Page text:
In a rare move, three Rome City Commissioners objected Monday to a first reading of a proposed amendment to the Unified Land Development Code.
Commissioners Bill Collins, Sundai Stevenson and Bonny Askew questioned the change — aimed at encouraging development — that would eliminate minimum lot sizes for projects within the city limits.
Collins argued that minimum lot sizes helped promote smart growth. He and said eliminating the standards when consultants are poised to start work on a rewrite of the land development code is not appropriate.
“Absolutely, I do object to it on first reading,” Collins said.
The nearly hour long debate that followed is usually reserved for a second reading, when a vote on the ordinance would take place.
Nonetheless, the issue was pushed forward on a 6-3 vote with Mayor Craig McDaniel and Commissioners Jim Bojo, Mark Cochran, Wendy Davis, Jamie Doss and Randy Quick voting in support.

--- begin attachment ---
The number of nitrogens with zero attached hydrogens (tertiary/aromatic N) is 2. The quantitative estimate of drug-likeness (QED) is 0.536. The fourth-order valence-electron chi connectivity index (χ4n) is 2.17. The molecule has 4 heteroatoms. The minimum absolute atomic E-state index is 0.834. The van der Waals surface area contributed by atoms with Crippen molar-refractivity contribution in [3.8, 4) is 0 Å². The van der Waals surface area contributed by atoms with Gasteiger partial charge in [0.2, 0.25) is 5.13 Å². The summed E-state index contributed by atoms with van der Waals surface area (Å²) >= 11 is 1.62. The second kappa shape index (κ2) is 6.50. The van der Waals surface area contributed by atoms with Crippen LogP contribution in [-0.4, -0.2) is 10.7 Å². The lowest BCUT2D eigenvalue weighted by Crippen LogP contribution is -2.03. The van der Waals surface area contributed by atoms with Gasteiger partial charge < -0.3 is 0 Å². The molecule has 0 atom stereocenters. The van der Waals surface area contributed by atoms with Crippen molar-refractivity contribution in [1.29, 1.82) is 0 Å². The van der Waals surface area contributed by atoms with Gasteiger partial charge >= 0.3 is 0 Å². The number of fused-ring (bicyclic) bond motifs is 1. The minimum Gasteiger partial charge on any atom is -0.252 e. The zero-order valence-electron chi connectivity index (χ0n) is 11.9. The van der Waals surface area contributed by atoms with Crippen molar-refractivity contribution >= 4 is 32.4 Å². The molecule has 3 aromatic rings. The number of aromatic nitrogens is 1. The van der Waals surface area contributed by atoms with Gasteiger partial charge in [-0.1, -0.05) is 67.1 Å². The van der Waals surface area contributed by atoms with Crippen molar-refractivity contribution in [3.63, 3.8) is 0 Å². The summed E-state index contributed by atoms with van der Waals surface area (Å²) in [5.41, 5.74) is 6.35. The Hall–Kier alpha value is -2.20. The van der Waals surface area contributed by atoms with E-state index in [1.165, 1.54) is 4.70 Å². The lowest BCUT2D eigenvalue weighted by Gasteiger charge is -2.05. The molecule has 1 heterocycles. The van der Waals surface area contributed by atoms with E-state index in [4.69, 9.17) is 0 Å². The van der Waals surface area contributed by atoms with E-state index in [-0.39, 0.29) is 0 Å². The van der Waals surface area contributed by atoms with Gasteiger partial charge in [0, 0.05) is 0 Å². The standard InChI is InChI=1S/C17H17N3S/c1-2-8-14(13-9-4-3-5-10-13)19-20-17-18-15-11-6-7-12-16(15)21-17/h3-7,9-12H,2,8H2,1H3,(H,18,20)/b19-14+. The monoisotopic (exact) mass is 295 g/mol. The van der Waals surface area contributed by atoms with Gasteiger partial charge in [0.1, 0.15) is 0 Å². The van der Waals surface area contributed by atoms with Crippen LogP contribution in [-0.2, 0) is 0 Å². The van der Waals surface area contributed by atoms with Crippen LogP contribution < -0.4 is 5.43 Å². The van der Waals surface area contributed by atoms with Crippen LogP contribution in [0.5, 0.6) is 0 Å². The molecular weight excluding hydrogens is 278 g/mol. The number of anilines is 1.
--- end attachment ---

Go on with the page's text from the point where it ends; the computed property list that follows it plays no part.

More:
Davis, who heads a Special Committee on Housing, said Rome can’t wait 18 months for a new land development code before doing something to promote new residential development, particularly infill development.
A public hearing and vote on the amendment is set for June 28.
Tweaks to to clarify several issues in the city parking ordinance were approved unanimously. The changes specify that appeals of parking tickets issued by Downtown Development Authority enforcement personnel are to be made through the DDA office while tickets issued by police are handled through the Municipal Court.
Once an appeal is adjudicated, if fines are not paid within five days they automatically double.
Commissioners also approved increases to wastewater surcharges for major industrial sewage users. The panel opted to stagger the increases over six months to lessen the impact. Half the increase will be levied July 1 and the other half will go into effect Jan. 1, 2022.
Based on 2020 fees, a company like Ball Corp. will see its wastewater treatment surcharges go from $492 up to as much as $6,566. Marglen could see a $72,299 surcharge in the coming year as opposed to the $15,284 it paid last year.
Water Reclamation Plant Director Johnny Massingill explained that pollutant levels have dropped but the cost of chemicals needed to remove industrial waste has gone up dramatically. He said the increased surcharges are still way below what it could cost the companies to operate their own wastewater plants.